09 November 2021
The Internet of Things (IoT) is not a new concept. For years, IoT devices have been widely and deeply embedde into our homes and businesses as well as society in general. But, when the pandemic struck last year, that level of integration suddenly became a security liability for thousands of companies.
The IoT challenge
Even before the pandemic struck, IoT security was far from easy. In fact, research discovered that one third (33%) of UK businesses believed there were around 1,000 unauthorised or nonbusiness related IoT devices – also known as Shadow IoT devices – connected to their enterprise networks. These devices can open a business up to attack and also enable unsanctioned “lurkers” to access any given network. One of the consequences of the rise of shadow IoT was a surge of 17 million cases of distributed denial-of-service (DDoS) attacks across the globe in 2020 alone.
As remote working increased during the pandemic, so too did the use of remote and IoT devices, increasing the threat they pose to organisations. The average home today has 11 IoT devices connected to its network–many of which have weak or nonexistent security protocols. Each of these devices will be unknown to the IT team and, as such, could provide a vector through which malware can enter an employee’s home network and then move laterally to infect the corporate network as well.
Given that businesses can’t easily enforce corporate security policies on devices that sit outside of their infrastructure, this is opening up the floodgates and putting businesses at increased risk from attacks such as phishing and malware.
To add to this, many employees are naturally less risk-averse in their home environments. They will willingly use their work devices to engage in behavior that they might think twice about in the office, such as browsing social media, shopping or streaming entertainment services. What they might not realise is that this use of insecure Wi Fi connections, unsanctioned applications, and browsers with insecure plug-ins has the potential to compromise the whole business network.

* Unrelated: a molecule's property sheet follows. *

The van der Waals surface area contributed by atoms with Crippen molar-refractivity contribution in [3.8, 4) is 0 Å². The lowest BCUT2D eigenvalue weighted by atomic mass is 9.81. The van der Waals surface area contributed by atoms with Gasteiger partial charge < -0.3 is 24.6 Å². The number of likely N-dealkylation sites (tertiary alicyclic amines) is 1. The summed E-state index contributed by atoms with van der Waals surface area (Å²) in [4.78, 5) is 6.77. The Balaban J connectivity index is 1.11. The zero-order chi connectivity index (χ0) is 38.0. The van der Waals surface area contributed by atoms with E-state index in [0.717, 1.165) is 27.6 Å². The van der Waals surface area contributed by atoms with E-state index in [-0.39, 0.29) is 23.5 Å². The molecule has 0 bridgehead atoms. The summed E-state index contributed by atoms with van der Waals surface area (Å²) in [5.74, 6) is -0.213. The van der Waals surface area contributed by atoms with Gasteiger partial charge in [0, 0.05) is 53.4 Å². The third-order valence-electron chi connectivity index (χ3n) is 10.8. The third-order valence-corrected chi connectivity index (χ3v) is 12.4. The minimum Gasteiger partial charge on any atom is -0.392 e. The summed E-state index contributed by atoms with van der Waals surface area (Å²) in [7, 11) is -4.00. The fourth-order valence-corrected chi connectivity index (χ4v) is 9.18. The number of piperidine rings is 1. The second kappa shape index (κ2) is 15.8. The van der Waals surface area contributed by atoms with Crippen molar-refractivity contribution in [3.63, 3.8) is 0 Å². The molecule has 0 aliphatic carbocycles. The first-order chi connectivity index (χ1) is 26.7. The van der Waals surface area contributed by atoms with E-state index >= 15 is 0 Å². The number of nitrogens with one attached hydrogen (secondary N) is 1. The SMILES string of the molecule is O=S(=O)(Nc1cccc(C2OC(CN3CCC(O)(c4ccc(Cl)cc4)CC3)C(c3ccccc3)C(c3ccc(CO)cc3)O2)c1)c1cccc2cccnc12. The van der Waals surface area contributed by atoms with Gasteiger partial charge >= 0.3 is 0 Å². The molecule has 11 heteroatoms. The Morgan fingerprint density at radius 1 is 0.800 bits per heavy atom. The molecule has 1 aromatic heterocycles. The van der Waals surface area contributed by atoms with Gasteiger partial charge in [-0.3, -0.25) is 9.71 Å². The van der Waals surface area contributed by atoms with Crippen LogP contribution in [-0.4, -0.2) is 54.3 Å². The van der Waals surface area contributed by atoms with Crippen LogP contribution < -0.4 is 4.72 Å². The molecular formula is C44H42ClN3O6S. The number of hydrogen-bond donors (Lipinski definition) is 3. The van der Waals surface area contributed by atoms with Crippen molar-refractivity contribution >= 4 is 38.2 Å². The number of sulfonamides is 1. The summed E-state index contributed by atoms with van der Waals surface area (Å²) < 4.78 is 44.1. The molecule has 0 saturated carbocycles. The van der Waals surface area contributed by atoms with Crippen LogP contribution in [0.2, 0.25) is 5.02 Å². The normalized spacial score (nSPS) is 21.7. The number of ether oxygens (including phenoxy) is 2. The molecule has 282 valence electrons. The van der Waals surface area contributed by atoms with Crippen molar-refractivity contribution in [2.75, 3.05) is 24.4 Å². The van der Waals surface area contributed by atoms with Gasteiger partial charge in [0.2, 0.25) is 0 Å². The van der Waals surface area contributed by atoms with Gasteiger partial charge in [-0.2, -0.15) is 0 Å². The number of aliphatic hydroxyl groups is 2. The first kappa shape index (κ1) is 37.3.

While the government is no longer instructing people to work from home, it has been reported that many businesses do not plan to rush back to the office. In fact,84% of UK businesses plan on making a permanent change and implementing a flexible or fully remote strategy moving forward. With some form of remote working here to stay and IoT devices set to continue proliferating in the future – the latest estimates project there will be over 21.5 billion IoT devices by 2025 - failure to address these security issues now could spell disaster in the long term.
Getting the upper hand
One of the most powerful ways that IT teams can protect their network against shadow IoT threats is by increasing visibility. This is where DNS (Domain Name System) tracking can help. As one of the first services that devices use when they connect to a network, DNS knows exactly what every IoT device is doing and provides a viewpoint of the entire organisation through a massive pool of forensic data. It doesn’t rely on a device being authorised or known to IT. Instead, DNS simply needs a device to access the internet.
In fact, by merging DNS, DHCP, and IPAM, businesses can address many of the IoT challenges that come along with our current remote working landscape. These three technologies – also known as DDI – can pinpoint threats at the earliest stages, identifying compromised machines and correlating disparate events related to the same device. By providing an upto-date view of all devices connected to a network, regardless of location, they help to diminish some of the strain placed on IT professionals. They can even help teams to automate the provisioning of security services on remote endpoints, which removes the need to ship devices back and forth for on-site patching and allows organizations to secure users working from home.
As businesses of all shapes and sizes become increasingly remote and borderless, the IoT threat has never been more real. Defending from the network edge should be a priority for all security teams moving forward. Using core infrastructure like DDI will give organisations the upper hand and enable them to protect their networks and their employees, no matter where they’re logging on from.